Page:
H-Minerva Weekly News Roundup

Linda Grant DePauw's picture

Transgender military members are in a precarious position

Defense Secretary Chuck Hagel indicated this year that he is open to studying the transgender ban, which could be eliminated administratively, and the White House expressed support for such an examination. House Minority Leader Nancy Pelosi (D-Calif.) recently called for the prohibition to be lifted.


The Missing Women of Afghanistan: After 13 Years of War, the Rule of Men, Not Law

On September 29th, power in Afghanistan changed hands for the first time in 13 years. At the Arg, the presidential palace in Kabul, Ashraf Ghani was sworn in as president, while the outgoing Hamid Karzai watched calmly from a front-row seat.  Washington, congratulating itself on this “peaceful transition,” quickly collected the new president’s autograph on a bilateral security agreement that assures the presence of American forces in Afghanistan for at least another decade. The big news of the day: the U.S. got what it wanted.  (Precisely why Americans should rejoice that our soldiers will stay in Afghanistan for another 10 years is never explained.) The big news of the day for Afghans was quite different -- not the long expected continuation of the American occupation but what the new president had to say in his inaugural speech about his wife, Rula Ghani. Gazing at her as she sat in the audience, he called her by name, praised her work with refugees, and announced that she would continue that work during his presidency.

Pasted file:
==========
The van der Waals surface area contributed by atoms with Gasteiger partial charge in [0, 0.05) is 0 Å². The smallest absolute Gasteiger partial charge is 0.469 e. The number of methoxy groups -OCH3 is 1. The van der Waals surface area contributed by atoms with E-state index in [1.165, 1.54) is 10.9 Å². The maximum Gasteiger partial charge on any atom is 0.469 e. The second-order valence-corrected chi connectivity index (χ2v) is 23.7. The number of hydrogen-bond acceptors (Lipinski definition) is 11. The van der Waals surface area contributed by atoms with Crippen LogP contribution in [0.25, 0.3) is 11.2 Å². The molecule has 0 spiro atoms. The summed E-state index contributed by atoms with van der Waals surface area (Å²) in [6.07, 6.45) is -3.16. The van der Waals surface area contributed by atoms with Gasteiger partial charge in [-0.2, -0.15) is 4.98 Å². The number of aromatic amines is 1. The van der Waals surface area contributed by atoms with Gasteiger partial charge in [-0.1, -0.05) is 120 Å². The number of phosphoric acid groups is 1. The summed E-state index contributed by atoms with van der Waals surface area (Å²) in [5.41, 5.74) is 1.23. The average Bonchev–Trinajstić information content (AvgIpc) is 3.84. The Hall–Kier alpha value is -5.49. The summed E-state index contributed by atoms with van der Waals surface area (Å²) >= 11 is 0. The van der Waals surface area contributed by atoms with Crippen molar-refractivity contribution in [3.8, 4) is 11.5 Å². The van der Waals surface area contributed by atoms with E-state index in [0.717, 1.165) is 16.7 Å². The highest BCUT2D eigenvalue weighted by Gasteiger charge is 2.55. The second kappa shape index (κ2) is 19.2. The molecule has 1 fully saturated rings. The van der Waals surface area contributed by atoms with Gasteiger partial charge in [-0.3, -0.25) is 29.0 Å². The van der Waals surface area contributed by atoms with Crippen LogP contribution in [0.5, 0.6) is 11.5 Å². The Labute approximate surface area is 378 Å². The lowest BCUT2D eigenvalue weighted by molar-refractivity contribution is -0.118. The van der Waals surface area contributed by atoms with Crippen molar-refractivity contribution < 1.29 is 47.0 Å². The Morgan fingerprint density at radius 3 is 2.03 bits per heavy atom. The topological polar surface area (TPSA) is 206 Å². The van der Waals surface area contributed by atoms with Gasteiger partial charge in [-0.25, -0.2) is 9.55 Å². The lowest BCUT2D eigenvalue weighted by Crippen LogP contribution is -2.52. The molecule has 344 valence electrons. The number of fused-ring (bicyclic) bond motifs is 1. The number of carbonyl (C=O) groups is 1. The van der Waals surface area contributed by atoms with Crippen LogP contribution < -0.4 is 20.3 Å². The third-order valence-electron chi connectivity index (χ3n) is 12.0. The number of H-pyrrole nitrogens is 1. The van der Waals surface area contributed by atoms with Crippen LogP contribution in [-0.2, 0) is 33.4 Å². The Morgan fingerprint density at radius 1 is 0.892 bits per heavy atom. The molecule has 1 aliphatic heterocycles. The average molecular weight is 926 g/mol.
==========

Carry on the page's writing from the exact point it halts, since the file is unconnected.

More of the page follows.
European women convert, join ISIS

Over the past two years, hundreds of European women — roughly 10% of recruits from the West between the ages of 18 and 25 — have traveled to Syria or Iraq to join militant groups like Jabhat al-Nusra or IS. This number includes at least 70 French, 60 British, 40 German, 20 Belgian and 35 Dutch women. They traveled by themselves or with their husbands, and sometimes with children, female friends or close relatives.